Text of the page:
The substrate 500 is subjected to a pre-deposition clean, typically involving 100:1 HF to remove any native oxides, NH4OH/H2O2 to remove organic contamination, and then HCl to remove any metallic contaminants. It is then coated with a very thin (10-1000 Å) layer, typically below 100 Å, 505 of intrinsic, undoped amorphous Si:H in a standard PECVD equipment utilizing a plasma generated in SiH4 and H2 with no dopant gases present. Next, the active part of the junction is formed by depositing a layer 510 of n-doped a-Si:H, which may conveniently be performed in the same apparatus, but with a plasma containing PH3 in addition to SiH4 and H2. This is followed by successive layers of a transparent conductive oxide 520, such as ZnO2 or InSnO and, if needed, an anti reflective coating 515 consisting of SiOxNy. These form the top electrode through which sunlight can be transmitted into the bulk silicon absorbing layer. For additional charge collection efficiency, a series of electrodes typically consisting of silver paste may be formed over the transparent conductive oxide layer 520. For a low-resistance contact to the back of the cell structure, the bottom side of the wafer is coated with a layer 525 of Al, either deposited through a PVD process or a silk-screened paste containing Al, and then sintered to form a low-resistance contact.
The resulting solar cell structure then contains at least the following novel features. A p-n junction formed by depositing an n-layer of amorhous Si:H thin film on and absorbing wafer made of a p-type, multi-crystalline metallurgical-grade silicon wafer, costing about ten times less than conventional silicon wafers made using solar or semiconductor grade polysilicon. A light absorbing layer of metallurgical p-type multicrystalline silicon of thickness 250-500 um, made by casting metallurgical Silicon powder with B dopant instead of using a much more expensive solar-grade polysilicon. An optional intermediate layer of intrinsic (undoped) Si:H film is inserted between the p-type metallurgical substrate and the a n-Si:H film to passivate the surface of metallurgical silicon that will typically have broken (dangling) bonds due to its multi-crystalline nature and impurities in the material, and thereby improve photo-voltaic conversion efficiency. The ARC layer 515 may be omitted for cost saving, and instead the surface of the metallurgical grade silicon can be roughened up through etching it in KOH to expose (111) facets in the mainly (100) oriented grains. This roughening minimizes light reflection, so that the ARC layer may be unnecessary.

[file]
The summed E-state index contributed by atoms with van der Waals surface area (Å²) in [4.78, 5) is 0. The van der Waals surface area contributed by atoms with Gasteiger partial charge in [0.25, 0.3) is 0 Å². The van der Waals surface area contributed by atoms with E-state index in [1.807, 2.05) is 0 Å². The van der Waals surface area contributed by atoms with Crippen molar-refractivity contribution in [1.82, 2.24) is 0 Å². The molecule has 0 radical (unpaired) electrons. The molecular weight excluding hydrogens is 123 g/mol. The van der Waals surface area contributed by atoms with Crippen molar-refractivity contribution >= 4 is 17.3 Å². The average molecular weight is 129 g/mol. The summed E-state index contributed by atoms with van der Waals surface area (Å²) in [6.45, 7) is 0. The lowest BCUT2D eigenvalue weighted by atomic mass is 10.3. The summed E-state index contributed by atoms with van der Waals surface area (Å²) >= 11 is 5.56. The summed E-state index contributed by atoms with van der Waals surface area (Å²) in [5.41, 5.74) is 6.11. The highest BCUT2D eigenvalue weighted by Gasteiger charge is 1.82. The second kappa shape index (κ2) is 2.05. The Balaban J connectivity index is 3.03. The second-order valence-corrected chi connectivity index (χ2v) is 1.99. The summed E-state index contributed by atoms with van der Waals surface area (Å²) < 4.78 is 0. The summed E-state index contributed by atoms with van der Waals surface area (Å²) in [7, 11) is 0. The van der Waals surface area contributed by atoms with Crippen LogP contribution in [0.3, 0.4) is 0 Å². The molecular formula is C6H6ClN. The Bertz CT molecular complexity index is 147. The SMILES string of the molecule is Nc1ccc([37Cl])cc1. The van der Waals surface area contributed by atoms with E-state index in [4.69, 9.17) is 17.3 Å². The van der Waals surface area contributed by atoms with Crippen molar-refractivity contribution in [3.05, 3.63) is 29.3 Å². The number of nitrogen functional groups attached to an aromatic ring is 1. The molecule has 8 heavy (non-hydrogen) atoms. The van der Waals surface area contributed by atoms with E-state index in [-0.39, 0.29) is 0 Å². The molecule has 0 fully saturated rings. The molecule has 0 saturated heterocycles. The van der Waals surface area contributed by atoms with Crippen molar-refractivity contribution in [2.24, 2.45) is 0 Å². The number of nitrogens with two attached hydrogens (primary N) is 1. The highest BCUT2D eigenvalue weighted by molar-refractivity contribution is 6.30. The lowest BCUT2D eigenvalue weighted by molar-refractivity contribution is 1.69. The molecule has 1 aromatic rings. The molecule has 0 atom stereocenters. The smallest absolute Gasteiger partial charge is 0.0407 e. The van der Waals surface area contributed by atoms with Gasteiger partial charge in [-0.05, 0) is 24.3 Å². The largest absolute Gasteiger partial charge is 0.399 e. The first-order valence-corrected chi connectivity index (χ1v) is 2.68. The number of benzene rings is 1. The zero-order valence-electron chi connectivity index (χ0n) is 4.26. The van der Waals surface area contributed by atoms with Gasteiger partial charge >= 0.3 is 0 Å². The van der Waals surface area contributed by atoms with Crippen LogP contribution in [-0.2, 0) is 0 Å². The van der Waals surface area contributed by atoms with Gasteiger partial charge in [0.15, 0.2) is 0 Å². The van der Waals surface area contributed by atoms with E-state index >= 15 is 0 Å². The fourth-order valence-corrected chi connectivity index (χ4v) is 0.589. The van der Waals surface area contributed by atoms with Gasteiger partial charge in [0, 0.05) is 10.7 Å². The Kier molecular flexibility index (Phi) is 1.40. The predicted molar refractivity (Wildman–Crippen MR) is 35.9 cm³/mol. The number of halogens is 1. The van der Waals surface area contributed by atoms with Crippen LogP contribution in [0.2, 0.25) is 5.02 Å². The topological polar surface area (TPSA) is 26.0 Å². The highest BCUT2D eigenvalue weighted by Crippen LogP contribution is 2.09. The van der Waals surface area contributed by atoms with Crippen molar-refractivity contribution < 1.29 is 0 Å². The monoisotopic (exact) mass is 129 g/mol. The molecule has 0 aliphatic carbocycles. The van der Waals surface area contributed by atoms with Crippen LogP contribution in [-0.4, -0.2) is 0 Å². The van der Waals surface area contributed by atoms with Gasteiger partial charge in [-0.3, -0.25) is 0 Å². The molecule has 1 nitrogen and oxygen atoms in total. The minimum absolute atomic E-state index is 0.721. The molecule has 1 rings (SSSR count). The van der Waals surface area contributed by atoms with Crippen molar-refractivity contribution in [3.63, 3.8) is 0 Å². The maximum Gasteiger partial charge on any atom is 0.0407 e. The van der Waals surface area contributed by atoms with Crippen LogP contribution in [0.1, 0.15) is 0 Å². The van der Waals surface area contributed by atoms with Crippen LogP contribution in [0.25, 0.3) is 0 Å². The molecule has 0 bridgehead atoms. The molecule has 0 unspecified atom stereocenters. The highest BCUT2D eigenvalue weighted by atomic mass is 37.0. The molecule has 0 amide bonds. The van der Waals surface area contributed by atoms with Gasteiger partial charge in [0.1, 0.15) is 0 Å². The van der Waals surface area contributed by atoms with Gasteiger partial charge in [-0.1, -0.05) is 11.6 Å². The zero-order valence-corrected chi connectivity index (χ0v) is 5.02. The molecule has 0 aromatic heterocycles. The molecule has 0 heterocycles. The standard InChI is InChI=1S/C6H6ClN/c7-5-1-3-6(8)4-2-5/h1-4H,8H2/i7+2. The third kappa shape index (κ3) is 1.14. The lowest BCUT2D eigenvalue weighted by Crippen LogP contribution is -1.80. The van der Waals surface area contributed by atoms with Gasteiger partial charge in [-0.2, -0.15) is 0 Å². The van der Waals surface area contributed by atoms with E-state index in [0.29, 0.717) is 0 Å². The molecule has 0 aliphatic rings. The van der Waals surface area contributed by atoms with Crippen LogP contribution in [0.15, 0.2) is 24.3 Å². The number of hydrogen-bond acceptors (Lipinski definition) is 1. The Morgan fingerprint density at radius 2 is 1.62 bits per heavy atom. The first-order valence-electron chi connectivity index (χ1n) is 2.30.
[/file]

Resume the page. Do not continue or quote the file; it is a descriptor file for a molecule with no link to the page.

FIG. 6 illustrates another embodiment of the invention. The embodiment of FIG. 6 is similar to that of FIG. 5, except that the doping is reversed. That is, the absorbing layer 600 is fabricated as an n-type metallurgical silicon. The deposited amorphous layer 610 is of opposite polarity, i.e. p-type for junction.
FIG. 7 illustrates another embodiment of the invention. The embodiment of FIG. 7 is similar to that of FIG. 5. However, in the embodiment of FIG. 7, an optional structure consisting of a-i Si:H film 730 followed by a-n Si:H film 735, is fabricated prior to fabricating the backside contact aluminum layer 725, so as to increase the conversion efficiency with a hetrojunction with an intrinsic passivation layer structure containing a very thin deposited intrinsic Si—H layer followed by an electrically active thin Si—H layer of opposite polarity than that of the absorbing substrate. In this respect, for the described embodiments of FIG. 5-8, the suggested order of fabrication is indicated for each illustrated layer by parenthetical letters. FIG. 8 illustrates another embodiment of the invention, which is similar to that of FIG. 7, except that the dopants are reversed. That is, the substrate is name of n-type metallurgical-grade silicon, junction layer 810 is p-type, and layer 835 is n-type.